A Christmas Carolyn

Sometime ago I was talking to Carolyn, an old friend and colleague, about the challenges of spending Christmas Day on your own and the consequent trepidation that I was feeling.  As you would expect from such an experienced coach and counsellor, she wasn’t going to let me get away with that for long, and we ended the call with me having made her two promises.  (How does she do that?)

The first was that I would get out and about with my camera and vicariously experience other people’s pleasure; seeing kids out and about with new toys and bicycles.  The second was that I should do whatever it took to enjoy the full Christmas experience at home, so should stock up with food, drink, films and the TV schedule and keep myself occupied accordingly.

Appropriately enough on a day when the rules of time and space have been rewritten,  I seemed to get my timings wrong for the first element.  I didn’t get up too soon, or rather, once I’d texted the one person I know would be at work at 7.30 today, I went back to bed and did resurface too soon.  I had a leisurely breakfast, showered and dressed, prepared some food for later and only then did I pick up the MKIII and head for Durham.  It was 10.05 when I arrived and even though I then undertook another of the day’s text conversations it was still way too early for signs of life in the city.  I wasn’t quite alone, there were the odd couple strolling here and there, an occasional elderly churchgoer, and of course some Chinese students taking pictures of each other.

These aside the roads, streets and alleyways were largely devoid of life,

This slideshow requires JavaScript.

the Palace Green similarly deserted,

and even the great edifice of worship itself stood silent with not a carol or chorister to be heard, APW_5703_4_5 and while the Wear was in spate from recent rains, it flowed silently and unbroken by oar or hull.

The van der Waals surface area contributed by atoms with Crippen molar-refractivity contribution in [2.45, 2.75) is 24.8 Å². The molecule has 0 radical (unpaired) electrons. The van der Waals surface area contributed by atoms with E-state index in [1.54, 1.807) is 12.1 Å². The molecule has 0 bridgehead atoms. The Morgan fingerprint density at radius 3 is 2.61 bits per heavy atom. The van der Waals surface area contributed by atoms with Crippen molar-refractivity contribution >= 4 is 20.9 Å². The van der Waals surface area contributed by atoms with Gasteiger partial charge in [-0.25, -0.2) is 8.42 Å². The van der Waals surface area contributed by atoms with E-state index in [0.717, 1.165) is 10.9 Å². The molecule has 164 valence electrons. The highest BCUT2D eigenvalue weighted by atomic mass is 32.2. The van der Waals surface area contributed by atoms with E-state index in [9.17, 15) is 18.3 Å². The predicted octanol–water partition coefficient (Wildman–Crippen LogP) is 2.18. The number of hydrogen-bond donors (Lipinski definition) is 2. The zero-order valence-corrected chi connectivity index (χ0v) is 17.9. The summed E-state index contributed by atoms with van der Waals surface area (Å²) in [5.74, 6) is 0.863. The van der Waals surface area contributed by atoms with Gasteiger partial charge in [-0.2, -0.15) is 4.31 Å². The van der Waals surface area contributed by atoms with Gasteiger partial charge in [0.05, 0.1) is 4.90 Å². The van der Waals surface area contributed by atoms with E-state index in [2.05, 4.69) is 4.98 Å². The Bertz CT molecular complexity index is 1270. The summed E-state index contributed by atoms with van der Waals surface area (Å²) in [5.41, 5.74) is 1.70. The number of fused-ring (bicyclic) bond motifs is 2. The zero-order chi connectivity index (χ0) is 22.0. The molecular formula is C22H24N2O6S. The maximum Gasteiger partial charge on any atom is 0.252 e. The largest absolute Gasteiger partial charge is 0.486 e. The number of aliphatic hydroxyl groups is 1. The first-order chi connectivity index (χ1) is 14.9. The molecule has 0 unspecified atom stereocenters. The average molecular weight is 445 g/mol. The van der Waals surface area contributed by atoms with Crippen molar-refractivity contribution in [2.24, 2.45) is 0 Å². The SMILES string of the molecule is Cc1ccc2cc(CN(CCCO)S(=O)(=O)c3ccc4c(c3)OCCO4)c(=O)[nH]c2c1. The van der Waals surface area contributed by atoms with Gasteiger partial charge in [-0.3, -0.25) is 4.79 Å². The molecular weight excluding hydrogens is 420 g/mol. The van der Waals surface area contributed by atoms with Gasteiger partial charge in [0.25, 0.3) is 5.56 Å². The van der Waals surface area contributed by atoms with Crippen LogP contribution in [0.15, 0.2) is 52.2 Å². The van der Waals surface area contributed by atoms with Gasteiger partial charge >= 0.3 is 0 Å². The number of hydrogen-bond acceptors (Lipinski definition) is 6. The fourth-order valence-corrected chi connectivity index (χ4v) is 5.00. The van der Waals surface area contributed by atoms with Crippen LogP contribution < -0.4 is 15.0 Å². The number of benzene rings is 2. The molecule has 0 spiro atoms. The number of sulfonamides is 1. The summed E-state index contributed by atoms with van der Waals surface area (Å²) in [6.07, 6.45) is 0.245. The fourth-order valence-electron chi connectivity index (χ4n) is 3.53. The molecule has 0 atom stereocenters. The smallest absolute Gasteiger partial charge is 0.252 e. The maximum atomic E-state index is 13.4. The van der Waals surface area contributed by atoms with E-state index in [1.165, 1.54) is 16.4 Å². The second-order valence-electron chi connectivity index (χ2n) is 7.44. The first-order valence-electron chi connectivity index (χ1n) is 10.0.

APW_5718 As I left the city to prepare my lunch, the nature of my timing error became apparent as a steady stream of vehicles developed, all bound for the Cathedral.  I’m guessing that the morning communion service was at 11.00.  Still I was not downcast.  The clear skies and fresh air had done the trick, and I even had time for a sneaky selfie in a barber shop window.  Given the time of year I should have photoshopped a large red “E” to the right.APW_5713

I had no problem with the second part of Carolyn’s advice however! APW_5731


The Art of Ships in Steel and Stone

Having grown up in Sunderland I don’t associate it with appreciation of the arts.  Over the years the council, seemingly seeking to vie with Gateshead, has invested in a number of projects that have failed to inspire.  Most recently the Roker Pier Gates, fashioned from stainless steel, began to oxidize, a large sculpture representing the bridges over the Wear became something for kids to climb and vandals to paint before conversion into a flower bed, and most notoriously of all Alison Wilding‘s piece “Ambit” attracted ridicule when it’s outline “collapsed” with the movement of the tide.

The town has traditionally been more artisan than artistic, its workforce divided between mines and shipyards.  The latter dominated the wear for over 600 years, and at its peak Sunderland was producing one in every three ships built in the UK.

There are some gems to be found however, one of which is St Andrew’s at Roker.  I grew up knowing that this church was “The Cathedral of the Arts and Craft Movement” without really appreciating its significance, yet it features tapestry and carpets by William Morris, a font cover by Mousey Thompson, and a foundation stone carved by Eric Gill amongst its treasures.  Most significantly of all the building itself, designed by Edward Prior, is in the shape of an upturned long-ship, its pillars replicating row-locks and it’s roof the ribs of the boat.

I’m not a churchgoer so am unmoved by the decline of organised religion in the country, but it saddens me that St Andrews now struggles to maintain its riches, along with many other historic buildings I’m sure.  Perhaps we should be seeking to maintain this work of stone, rather than dubious works of steel.

On a brighter note I did find some culture in the vicinity.  Down by the shore I spotted a guy strumming an acoustic guitar and David became my portrait for today.  He’s a student at the university and along with his friends Arvin and Peter (from Toronto) they have a band called Koocheh (کوچه) a Farsi word meaning “streets”.  They write and perform in Persian.So it seems we do have some culture in Sunderland… or should that be Koocheh in Sunderland?